I’m generally opposed to ballot propositions which place particular spending outside the control of the legislature; this strikes me as being a bad idea in that it confines the legislature’s ability to act and makes budgeting much more difficult, and it is problematic because the voters are always looking at *specificic programs* rather than trying to balance *the needs of multiple programs against one another*. I almost always vote against such things.
That said, there is one place where it’s reasonable: when the spending is attached to a tax, and the purpose of the tax is to remedy an externality.
An externality is the side effect of behavior whose cost is not borne by the person engaging in the behavior. The paradigm example of this is water pollution: a tannery which dumps foul liquid in a stream is not bearing the *cost* of its waste disposal, that cost is being borne by the downstream farmers and townies. This is inefficient, and it causes the producer of tannery waste to produce more waste than he would if he had to bear the cost – and makes the people drinking fouled water pay a price which it is not just to ask them to pay.
One of the most economically effective ways to deal with this is via a tax: tax the thing creating the externality, and use the money to pay for helping undo the harm caused by the externality. This forces the creator to internalize the cost and helps protect the innocent from paying the cost.
Smoking produces externalities of this sort: it produces second-hand smoke, and it produces a need for expensive treatment, much of which ends up being subsidized by (or paid for outright), by the state.
So *in principle* a tobacco tax, with the money directed to remedy the harm caused by smoking, is a reasonable thing *even if it ties the hands of the legislature*, as long as the spending lock-in is limited to the income raised by the tax, and as long as the revenue is directed to help remedy the harm caused by the externality.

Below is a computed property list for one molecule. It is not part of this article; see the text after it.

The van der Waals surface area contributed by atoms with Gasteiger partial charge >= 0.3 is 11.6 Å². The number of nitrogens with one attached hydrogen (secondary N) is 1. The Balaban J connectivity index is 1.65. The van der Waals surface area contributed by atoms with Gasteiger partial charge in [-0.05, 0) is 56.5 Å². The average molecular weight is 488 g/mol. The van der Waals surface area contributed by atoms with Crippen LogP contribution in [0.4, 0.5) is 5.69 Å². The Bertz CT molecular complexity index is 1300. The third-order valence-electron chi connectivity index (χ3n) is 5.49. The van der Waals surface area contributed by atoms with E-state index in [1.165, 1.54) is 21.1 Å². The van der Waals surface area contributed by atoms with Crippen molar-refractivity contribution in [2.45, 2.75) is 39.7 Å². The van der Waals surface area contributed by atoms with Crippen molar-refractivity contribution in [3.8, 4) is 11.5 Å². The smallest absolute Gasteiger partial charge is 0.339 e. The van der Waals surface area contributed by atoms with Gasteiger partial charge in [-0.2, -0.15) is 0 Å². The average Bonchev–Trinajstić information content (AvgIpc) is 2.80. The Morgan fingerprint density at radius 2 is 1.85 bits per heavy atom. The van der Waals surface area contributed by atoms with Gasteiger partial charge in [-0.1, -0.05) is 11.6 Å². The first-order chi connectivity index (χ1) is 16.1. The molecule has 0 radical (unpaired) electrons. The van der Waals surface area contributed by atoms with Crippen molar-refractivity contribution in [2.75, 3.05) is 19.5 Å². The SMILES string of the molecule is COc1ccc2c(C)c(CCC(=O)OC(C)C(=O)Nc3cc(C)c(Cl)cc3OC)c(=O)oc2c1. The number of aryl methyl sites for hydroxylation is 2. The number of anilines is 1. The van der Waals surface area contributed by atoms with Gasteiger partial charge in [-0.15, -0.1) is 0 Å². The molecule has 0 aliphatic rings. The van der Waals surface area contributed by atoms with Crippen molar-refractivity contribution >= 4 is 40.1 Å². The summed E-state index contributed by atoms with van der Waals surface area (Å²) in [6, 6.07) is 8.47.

—Is this tax’s revenue directed to reducing the harm of tobacco smoking?—
This is astonishingly hard to tell.
Some of it clearly is — 11% is directed specifically to tobacco prevention and control, and 5% is directed to medical research into tobacco-related programs. But 82% of the money is directed to Medi-cal in general.
That doesn’t *look like* it’s directed enough to be externality remediation, and that apearance is enough for the authors of the official argument against, who focus much of their argument on this point. But that may be too formalistic; it’s possible that the money will end up being spent largely, or at least predominantly, to address the costs of tobacco consumption.
Medi-cal currently spends on the order of $93 billion *a year*. Proposition 56 is expected to raise between $1 billion and $1.4 billion, and at most 1 billion can be directed to Medi-cal.
So, the question for me is: is 1/93 of Medi-cal’s spending spent on the primary and secondary effects of tobacco consumption?
It seems *overwhelmingly* likely that this is true.
For me, that’s enough. The tax is targeted at an externality-producing activity; the money is allocated in a way which makes it increase the amount of money available for paying for the costs of the externality; and the money which isn’t going to be spent directly on such costs will be spent on things that are delivered to the public the same way that the externality remediation would be.
I can understand, though, that this may not be certain enough for those who need more certainty; this is a place where reasonable people can disagree.
Reasonable disagreement or no, though, I will be voting yes.